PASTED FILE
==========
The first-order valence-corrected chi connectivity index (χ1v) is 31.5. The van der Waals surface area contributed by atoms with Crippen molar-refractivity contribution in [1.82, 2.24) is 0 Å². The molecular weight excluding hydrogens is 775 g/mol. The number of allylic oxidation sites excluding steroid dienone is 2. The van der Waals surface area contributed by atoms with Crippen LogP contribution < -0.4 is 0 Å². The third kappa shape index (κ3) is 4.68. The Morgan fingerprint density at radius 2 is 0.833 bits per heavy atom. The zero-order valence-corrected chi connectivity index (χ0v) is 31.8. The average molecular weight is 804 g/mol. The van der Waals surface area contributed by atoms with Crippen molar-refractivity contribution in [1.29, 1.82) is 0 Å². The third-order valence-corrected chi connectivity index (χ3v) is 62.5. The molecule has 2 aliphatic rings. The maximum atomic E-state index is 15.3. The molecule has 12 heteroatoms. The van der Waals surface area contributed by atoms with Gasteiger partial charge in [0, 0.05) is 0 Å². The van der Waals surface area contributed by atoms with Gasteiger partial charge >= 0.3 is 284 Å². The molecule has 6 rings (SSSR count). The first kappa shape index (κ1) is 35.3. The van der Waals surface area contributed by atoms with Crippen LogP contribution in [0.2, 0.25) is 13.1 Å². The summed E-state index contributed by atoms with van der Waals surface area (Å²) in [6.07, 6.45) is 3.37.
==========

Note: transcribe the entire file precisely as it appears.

The first-order valence-corrected chi connectivity index (χ1v) is 31.5. The van der Waals surface area contributed by atoms with Crippen molar-refractivity contribution in [1.82, 2.24) is 0 Å². The molecular weight excluding hydrogens is 775 g/mol. The number of allylic oxidation sites excluding steroid dienone is 2. The van der Waals surface area contributed by atoms with Crippen LogP contribution < -0.4 is 0 Å². The third kappa shape index (κ3) is 4.68. The Morgan fingerprint density at radius 2 is 0.833 bits per heavy atom. The zero-order valence-corrected chi connectivity index (χ0v) is 31.8. The average molecular weight is 804 g/mol. The van der Waals surface area contributed by atoms with Crippen molar-refractivity contribution in [1.29, 1.82) is 0 Å². The third-order valence-corrected chi connectivity index (χ3v) is 62.5. The molecule has 2 aliphatic rings. The maximum atomic E-state index is 15.3. The molecule has 12 heteroatoms. The van der Waals surface area contributed by atoms with Gasteiger partial charge in [0, 0.05) is 0 Å². The van der Waals surface area contributed by atoms with Gasteiger partial charge >= 0.3 is 284 Å². The molecule has 6 rings (SSSR count). The first kappa shape index (κ1) is 35.3. The van der Waals surface area contributed by atoms with Crippen LogP contribution in [0.2, 0.25) is 13.1 Å². The summed E-state index contributed by atoms with van der Waals surface area (Å²) in [6.07, 6.45) is 3.37.